Another possible interpretation for the tight coupling between stimulation and spike generation is that the sensory cilium may behave like an indicator needle of the seismometer. Since the attachment cell is rich in microtubules and the scolopale cell possesses scolopale rods, the structure around the lumen housing the sensory cilia may be predicted to have some stiffness. The displacements of such a stiff surrounding structure may be more harmonized to stimulus displacement than the cilium, because the latter is floating in the narrow lumen. The cilium may be predicted to move, thus moving relative to the surrounding structure and the receptor dendrite. Such relative movement may, we suggest, mechanically stimulate the distal region of the dendrite, where the sensory cilium inserts.
It is not known how the sensory cilium is structurally transformed by mechanical stimulation to generate electrical responses. Most receptor neurons examined discharge spikes at a specific phase of the stimulus cycle, and the phase does not shift much over a wide range of stimulus frequencies. Constancy in the phase at which the spike is initiated suggests that the sensory cilium must be transformed almost in the same manner even if the duration of the stimulus cycle is changed considerably (i.e., 10 msec for stimulation with 100 Hz and 100 ms for that with 10 Hz). If some metabolic systems such as an internal second messenger system are involved in the early process, increases in stimulus frequency should cause a phase-shift in spike generation.
The idea proposed above is premised on the assumption that the sensory cilia are passively moved by sinusoidal stimulation. In the femoral chordotonal organ of the locust it has been proposed, however, that the sensory cilia might actively move in response to mechanical stimulation, and that ciliary movement might be detected at the distal part of the receptor neuron (Moran et al., 1977). A train of precisely phase-locked spikes at a high stimulus frequency such as 100 Hz does not favor such an active role for the sensory cilium, however, because the beating rate of motile cilia is usually less than 30 Hz (Gibbons, 1981). An active role for receptor neurons in mechanoreception has also been suggested for the chordotonal sensilla of the tympanal organ in nocturnal moths (Coro and Kössl, 1998) as well as in Johnston's organ of the mosquito antenna (Göpfert and Robert, 2001), but a mechanism has not been demonstrated in either of these mechanoreceptors. Even if the receptor neurons actively participate in the process of mechanoreception examined in the present study, such a process may be auxiliary. To visualize such processes would require further study.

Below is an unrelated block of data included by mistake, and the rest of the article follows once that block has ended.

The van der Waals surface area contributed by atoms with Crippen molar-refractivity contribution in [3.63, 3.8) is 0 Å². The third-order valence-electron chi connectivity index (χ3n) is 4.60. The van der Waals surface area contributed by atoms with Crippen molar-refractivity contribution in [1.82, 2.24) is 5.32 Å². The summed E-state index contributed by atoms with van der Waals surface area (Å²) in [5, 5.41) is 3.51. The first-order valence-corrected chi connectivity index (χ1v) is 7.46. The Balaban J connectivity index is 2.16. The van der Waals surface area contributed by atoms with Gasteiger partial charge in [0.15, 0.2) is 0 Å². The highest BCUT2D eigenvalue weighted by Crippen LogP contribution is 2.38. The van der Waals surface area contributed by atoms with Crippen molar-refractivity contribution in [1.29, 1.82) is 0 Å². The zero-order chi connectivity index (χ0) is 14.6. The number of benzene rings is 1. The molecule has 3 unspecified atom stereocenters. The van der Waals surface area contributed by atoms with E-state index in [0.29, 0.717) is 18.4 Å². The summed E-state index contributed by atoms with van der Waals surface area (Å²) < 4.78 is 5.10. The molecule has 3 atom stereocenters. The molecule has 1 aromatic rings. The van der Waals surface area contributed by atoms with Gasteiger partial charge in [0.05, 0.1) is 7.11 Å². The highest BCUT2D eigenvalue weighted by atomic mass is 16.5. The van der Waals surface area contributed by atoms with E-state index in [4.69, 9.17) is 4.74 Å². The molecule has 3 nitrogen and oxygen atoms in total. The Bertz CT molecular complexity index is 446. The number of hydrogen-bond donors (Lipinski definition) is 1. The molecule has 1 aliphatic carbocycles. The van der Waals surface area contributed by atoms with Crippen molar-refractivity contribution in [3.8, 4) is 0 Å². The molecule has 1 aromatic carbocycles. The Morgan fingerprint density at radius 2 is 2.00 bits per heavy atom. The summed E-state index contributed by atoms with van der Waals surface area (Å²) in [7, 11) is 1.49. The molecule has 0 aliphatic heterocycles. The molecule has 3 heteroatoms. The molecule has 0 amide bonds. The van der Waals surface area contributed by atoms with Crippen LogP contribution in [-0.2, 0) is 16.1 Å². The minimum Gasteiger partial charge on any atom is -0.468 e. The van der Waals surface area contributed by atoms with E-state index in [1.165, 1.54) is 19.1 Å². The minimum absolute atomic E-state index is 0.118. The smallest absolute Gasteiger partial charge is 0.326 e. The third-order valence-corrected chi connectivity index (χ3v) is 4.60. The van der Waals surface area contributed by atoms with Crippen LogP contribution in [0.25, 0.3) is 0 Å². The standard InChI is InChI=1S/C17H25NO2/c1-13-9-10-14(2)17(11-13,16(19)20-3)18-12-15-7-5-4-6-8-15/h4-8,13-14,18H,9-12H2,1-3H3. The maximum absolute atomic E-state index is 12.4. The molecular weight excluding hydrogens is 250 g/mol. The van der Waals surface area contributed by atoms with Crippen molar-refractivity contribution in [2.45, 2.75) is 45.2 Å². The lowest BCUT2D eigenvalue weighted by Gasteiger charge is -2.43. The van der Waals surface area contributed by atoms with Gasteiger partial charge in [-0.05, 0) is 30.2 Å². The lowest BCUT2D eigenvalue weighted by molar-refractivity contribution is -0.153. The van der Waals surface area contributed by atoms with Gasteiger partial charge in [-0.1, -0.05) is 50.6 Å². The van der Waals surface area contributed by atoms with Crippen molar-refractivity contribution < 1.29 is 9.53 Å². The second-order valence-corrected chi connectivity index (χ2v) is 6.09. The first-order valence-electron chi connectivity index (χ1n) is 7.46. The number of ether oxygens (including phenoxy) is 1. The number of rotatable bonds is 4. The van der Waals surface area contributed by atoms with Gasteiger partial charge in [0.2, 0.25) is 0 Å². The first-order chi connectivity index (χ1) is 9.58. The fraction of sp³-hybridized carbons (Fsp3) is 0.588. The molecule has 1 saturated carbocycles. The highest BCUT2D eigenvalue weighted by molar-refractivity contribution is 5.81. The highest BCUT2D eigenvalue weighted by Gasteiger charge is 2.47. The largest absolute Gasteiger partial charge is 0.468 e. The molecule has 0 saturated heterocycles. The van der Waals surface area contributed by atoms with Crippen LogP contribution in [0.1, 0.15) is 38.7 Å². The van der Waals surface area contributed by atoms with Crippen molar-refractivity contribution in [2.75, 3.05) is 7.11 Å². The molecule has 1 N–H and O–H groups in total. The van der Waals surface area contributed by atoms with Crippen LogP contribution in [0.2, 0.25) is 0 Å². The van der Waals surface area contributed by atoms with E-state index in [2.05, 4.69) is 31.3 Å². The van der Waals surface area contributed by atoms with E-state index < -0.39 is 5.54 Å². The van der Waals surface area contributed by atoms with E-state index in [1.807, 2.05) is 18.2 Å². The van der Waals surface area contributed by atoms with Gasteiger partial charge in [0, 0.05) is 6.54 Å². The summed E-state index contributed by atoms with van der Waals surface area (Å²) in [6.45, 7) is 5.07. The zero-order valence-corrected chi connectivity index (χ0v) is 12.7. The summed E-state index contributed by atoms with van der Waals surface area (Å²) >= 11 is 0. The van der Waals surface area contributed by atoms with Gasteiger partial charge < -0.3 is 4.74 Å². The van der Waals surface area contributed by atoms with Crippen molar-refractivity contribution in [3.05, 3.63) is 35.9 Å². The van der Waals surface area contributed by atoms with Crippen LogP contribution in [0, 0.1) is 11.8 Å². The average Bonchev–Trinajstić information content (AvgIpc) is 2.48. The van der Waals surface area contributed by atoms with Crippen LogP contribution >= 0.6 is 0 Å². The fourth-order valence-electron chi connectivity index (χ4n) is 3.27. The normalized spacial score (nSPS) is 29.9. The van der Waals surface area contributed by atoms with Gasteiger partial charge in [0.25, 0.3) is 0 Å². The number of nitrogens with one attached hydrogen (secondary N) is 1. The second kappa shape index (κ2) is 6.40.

One of the basic questions posed by our study is whether the two sensory cilia in each sensillum differ in their response patterns. Insofar as the impaled receptor neurons were not morphologically identified, we cannot answer this question directly. However, some differences in the response patterns found in the present study may originate in the different morphology of the cilia. Since the phase-dependency of spike initiation in a given receptor neuron changed depending upon the stimulus frequency, the latter cannot apparently be related to the different morphologies of the two types of sensory cilia. It is possible, on the other hand, that the differences in the responses to stimulus frequency range between wide-frequency and high-frequency tuned neurons may be attributable to the different structures of the sensory cilia. In addition, differences in the optimal stimulus frequency for maximal response may be related to structural differences in the sensory cilia. Intracellular staining after recording will be required to address this question.
Most receptor neurons examined in the present study changed their discharge frequencies in response to both amplitude modulation and frequency modulation of sinusoidal stimulation. Given that changes of their impulse frequencies are modulated by at least two parameters, such receptor neurons can not individually tell their follower neurons in the brain how the antenna is stimulated. Therefore, the follower neurons must receive input from multiple receptor neurons to receive precise and unambiguous information on how the antenna is stimulated. However, a few receptor neurons did change their spike frequencies in response to a modulation of stimulus frequency, but not of amplitude. These cells may thus code stimulus frequencies, but this still leaves the possibility that their responses may already have been saturated to stimulation at the lowest amplitude.
In the present study the responses of antennal chordotonal sensilla to sinusoidal displacement of the flagellum was examined. There still remain a number of questions concerning the mechanism of the primary process of mechanoreception. In order to answer such questions, other methods of stimulation, such as tension and ramp waves, will be required. Such approaches have been employed in our subsequent studies, and will be reported elsewhere (Ikeda et al., in preparation).
The authors express their thanks to Professor I. A. Meinertzhagen and Professor S. R. Shaw (Dalhousie University, Halifax, Canada) for invaluable comments throughout this work and for correction of the English. This work was supported in part by a Grant-in Aid for Scientific Research from the Ministry of Education, Science and Culture of Japan (11694091).